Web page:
§ Lord J. Russell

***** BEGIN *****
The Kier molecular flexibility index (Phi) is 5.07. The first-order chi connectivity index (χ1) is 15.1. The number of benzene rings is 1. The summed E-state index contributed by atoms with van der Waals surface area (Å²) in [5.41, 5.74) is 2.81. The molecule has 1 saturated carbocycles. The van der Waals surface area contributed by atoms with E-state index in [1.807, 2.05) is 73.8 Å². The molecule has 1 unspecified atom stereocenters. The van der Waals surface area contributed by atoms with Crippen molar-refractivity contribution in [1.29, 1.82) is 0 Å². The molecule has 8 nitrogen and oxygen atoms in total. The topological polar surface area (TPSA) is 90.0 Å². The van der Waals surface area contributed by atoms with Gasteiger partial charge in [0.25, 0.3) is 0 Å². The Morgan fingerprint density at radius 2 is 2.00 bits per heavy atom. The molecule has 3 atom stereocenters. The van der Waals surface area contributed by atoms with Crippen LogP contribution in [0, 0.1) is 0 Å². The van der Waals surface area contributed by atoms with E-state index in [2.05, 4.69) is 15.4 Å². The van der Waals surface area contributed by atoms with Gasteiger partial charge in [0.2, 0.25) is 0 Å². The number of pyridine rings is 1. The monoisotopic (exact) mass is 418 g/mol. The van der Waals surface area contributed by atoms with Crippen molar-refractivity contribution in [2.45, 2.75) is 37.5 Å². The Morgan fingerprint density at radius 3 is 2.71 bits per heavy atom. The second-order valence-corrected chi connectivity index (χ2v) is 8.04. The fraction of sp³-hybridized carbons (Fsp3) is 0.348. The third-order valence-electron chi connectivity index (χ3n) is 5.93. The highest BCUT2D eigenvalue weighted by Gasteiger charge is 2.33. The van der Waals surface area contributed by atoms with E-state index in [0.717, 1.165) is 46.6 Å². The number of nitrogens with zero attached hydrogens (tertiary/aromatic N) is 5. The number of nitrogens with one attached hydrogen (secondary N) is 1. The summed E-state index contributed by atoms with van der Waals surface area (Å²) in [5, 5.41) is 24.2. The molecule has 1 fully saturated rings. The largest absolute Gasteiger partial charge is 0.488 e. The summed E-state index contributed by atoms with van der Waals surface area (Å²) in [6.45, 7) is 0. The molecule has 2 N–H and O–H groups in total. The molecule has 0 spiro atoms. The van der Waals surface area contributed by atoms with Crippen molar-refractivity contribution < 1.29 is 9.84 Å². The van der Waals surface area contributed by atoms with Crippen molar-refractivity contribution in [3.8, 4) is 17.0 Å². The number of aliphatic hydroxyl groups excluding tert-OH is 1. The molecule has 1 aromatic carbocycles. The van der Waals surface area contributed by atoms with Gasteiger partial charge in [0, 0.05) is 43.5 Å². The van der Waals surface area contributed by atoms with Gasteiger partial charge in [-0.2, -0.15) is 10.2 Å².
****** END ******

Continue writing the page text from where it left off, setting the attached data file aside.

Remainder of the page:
took that opportunity to answer a question which had been put to him the other night with regard to the state of the seminary at St. Sulpice, Montreal. When the inquiry was made, he had not been aware of all the facts of the case; but having since received a despatch on the subject from the Governor-general of Canada, he should conclude by moving that it be laid on the Table. A good deal of discussion had taken place on the subject, and a motion was made in regard to it so long ago as in 1826. At that time, Lord Bathurst wrote a despatch requiring that a judicial decision might take place upon certain questions connected with the claims of this seminary. It appeared that the ecclesiastics of St. Sulpice had certain seignorial rights to Montreal, and possessed various privileges, parochial and educational, throughout the district. The question of their incorporation was not settled at the time Lord Gosford was in Canada, but the commission 590 appointed to investigate the subject had come to the opinion, that though there might be doubts in point of law, there was no ground in equity for disputing the general claims of this ecclesiastical corporation. Lord Seaton afterwards proposed an ordinance with the view of enabling those interested in the seminary, and persons holding property under them, to free their lands, if they so wished, but that was not carried into effect by Act of Parliament. The present Governor-general, also, proposed an ordinance on the subject, which had not yet been sent to this country. He meant, however, to propose to the special council, that the ordinance should contain certain provisions found in the report made by the hon. and learned Member for Liskeard, when he was in Canada with the Earl of Durham. At the same time, he was sorry to say, the Governor-general stated in this despatch, that a good deal of religious feeling had been mixed up with the discussions which had taken place on this subject. Undoubtedly, the ordinance proposed originally by Sir J. Colborne, and afterwards by Mr. Governor Thomson, had been objected to, either, he presumed, upon the ground that the Roman Catholics should not be treated with the same degree of consideration in point of justice and equity as others of her Majesty's subjects, or that they had been treated with too much partiality. It appeared to him, however, to be a mere question of contested property, and so it was treated by Lord Bathurst, Sir George Murray, Sir J. Colborne, and Mr. Governor Thomson; he did not see how it could be considered in any other light. The noble Lord then moved, that there be laid before the House a copy of the despatch recently received from the Governor-general of the Canadas upon this subject.